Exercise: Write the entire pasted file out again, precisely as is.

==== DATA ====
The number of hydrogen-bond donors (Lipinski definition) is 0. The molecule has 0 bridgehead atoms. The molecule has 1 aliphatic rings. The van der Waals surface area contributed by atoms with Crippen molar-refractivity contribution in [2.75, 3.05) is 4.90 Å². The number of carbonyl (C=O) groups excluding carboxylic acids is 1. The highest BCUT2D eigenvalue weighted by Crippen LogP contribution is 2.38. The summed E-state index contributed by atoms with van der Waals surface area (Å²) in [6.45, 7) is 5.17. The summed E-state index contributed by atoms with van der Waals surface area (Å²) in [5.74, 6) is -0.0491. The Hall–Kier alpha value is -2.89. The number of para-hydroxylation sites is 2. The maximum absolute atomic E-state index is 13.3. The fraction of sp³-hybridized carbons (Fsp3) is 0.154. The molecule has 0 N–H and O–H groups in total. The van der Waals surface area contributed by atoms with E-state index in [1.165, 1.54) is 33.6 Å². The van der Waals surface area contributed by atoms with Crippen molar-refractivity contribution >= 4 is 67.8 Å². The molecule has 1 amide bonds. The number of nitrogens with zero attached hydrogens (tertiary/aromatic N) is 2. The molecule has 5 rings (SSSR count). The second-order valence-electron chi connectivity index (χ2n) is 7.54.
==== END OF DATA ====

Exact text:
The number of hydrogen-bond donors (Lipinski definition) is 0. The molecule has 0 bridgehead atoms. The molecule has 1 aliphatic rings. The van der Waals surface area contributed by atoms with Crippen molar-refractivity contribution in [2.75, 3.05) is 4.90 Å². The number of carbonyl (C=O) groups excluding carboxylic acids is 1. The highest BCUT2D eigenvalue weighted by Crippen LogP contribution is 2.38. The summed E-state index contributed by atoms with van der Waals surface area (Å²) in [6.45, 7) is 5.17. The summed E-state index contributed by atoms with van der Waals surface area (Å²) in [5.74, 6) is -0.0491. The Hall–Kier alpha value is -2.89. The number of para-hydroxylation sites is 2. The maximum absolute atomic E-state index is 13.3. The fraction of sp³-hybridized carbons (Fsp3) is 0.154. The molecule has 0 N–H and O–H groups in total. The van der Waals surface area contributed by atoms with E-state index in [1.165, 1.54) is 33.6 Å². The van der Waals surface area contributed by atoms with Crippen molar-refractivity contribution >= 4 is 67.8 Å². The molecule has 1 amide bonds. The number of nitrogens with zero attached hydrogens (tertiary/aromatic N) is 2. The molecule has 5 rings (SSSR count). The second-order valence-electron chi connectivity index (χ2n) is 7.54.